Morrissey’s love of Coronation Street is the stuff of Smiths-fan legend, with the story going that he once submitted a script for the show to Granada only to be politely rebuffed. If that seems strange, remember that the long-running soap’s roots lay in the kitchen-sink realism that brought working-class voices to the screen as never before in 60s Britain – and no one embodied the steely indomitability of the show’s matriarchs better than Pat Phoenix AKA Elsie Tanner, who featured on the cover of The Smiths’ 1985 single Shakespeare’s Sister. Perhaps identifying with Tanner as a strong matriarchal figure in the mould of his own mother, a librarian who fostered his love of literature from an early age, Morrissey interviewed Phoenix for Blitz in 1985. In the must-read piece, Moz hails the actor as “the screen’s first ‘angry young woman’… It was the skill of Pat’s acting that earned Elsie great distinction as mother, sister and lover to millions.”
Smith’s role at the vanguard of the 70s New York punk scene made her an idol to the young Morrissey, who met Johnny Marr outside one of her concerts and sported an unruly mop of hair in his pre-quiff days as a tribute to the rock’n’roll poet. Morrissey remembered falling for her epochal first album Horses in an interview with The Telegraph from 2011: “I sat up all night listening to it on a very tiny stereo, and I couldn’t stop. And I thought it was extraordinary because it was the voice of somebody who perhaps had felt unattractive all their lives, in every way. Yet here they were, singing about it, and seemed to know a way to make the misfortune of their lives become attractive.” The pair eventually became friends, though not before a 1978 encounter at a fanzine conference where a horrified Morrissey saw Smith ask a teenage fan about the size of his penis.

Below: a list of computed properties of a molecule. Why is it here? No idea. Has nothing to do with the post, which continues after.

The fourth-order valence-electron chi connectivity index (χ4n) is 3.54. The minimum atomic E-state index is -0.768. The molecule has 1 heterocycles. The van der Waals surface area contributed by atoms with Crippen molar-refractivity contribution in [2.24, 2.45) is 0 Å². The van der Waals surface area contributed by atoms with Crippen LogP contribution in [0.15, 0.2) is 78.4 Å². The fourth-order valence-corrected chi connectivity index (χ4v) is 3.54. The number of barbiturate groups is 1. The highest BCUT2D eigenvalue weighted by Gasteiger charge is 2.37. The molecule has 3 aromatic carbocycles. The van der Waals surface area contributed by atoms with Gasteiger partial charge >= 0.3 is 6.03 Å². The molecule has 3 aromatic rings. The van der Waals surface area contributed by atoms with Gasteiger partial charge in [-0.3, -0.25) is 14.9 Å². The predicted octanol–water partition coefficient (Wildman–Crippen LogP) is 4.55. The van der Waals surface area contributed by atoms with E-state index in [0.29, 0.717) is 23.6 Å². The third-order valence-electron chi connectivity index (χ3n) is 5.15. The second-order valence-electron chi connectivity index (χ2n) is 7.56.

“I’ve never made any secret of the fact that at least 50 per cent of my reason for writing can be blamed on Shelagh Delaney,” Morrissey told NME in 1996, and certainly, the Salford-born playwright’s influence can be felt everywhere in The Smiths. The band’s 1987 single Sheila Take a Bow is a direct – if misspelled – nod in her direction, while This Night Has Opened My Eyes interpreted her best-known work, A Taste of Honey, which exploded the hypocrisies of class-bound Britain on its premiere in 1961. Delaney’s passing in 2011 prompted a moving tribute from Morrissey: “She was attacked for immorality, which, then as now, is proof that you have hit on something,” he wrote. “If you worry about respect you don’t get it. Shelagh Delaney had it and didn't seem to notice it.”
There are other 60s female singers of a somewhat kitschy stripe that we might have chosen for this spot – Sandie Shaw, for instance, who recorded a cover of “Hand in Glove” with The Smiths as her backing band in 1984 (her Top of the Pops performance of the song is weirdly unmissable). But the late Miss Cilla Black beats her to the punch, not least because of her alleged role in The Smiths’ demise. In 1987, Morrissey wanted to cover Black’s song “Work Is a Four-Letter Word” for the band’s next single, but Marr was less than impressed, complaining that “I didn’t form a group to cover Cilla Black songs.” It was the beginning of the end for The Smiths, but Morrissey remained a fan of Black’s up until her death in 2015. “I’m very grateful for (her) songs,” he wrote, “and it never occurred to me that such people could die.”
England Is Mine is out now.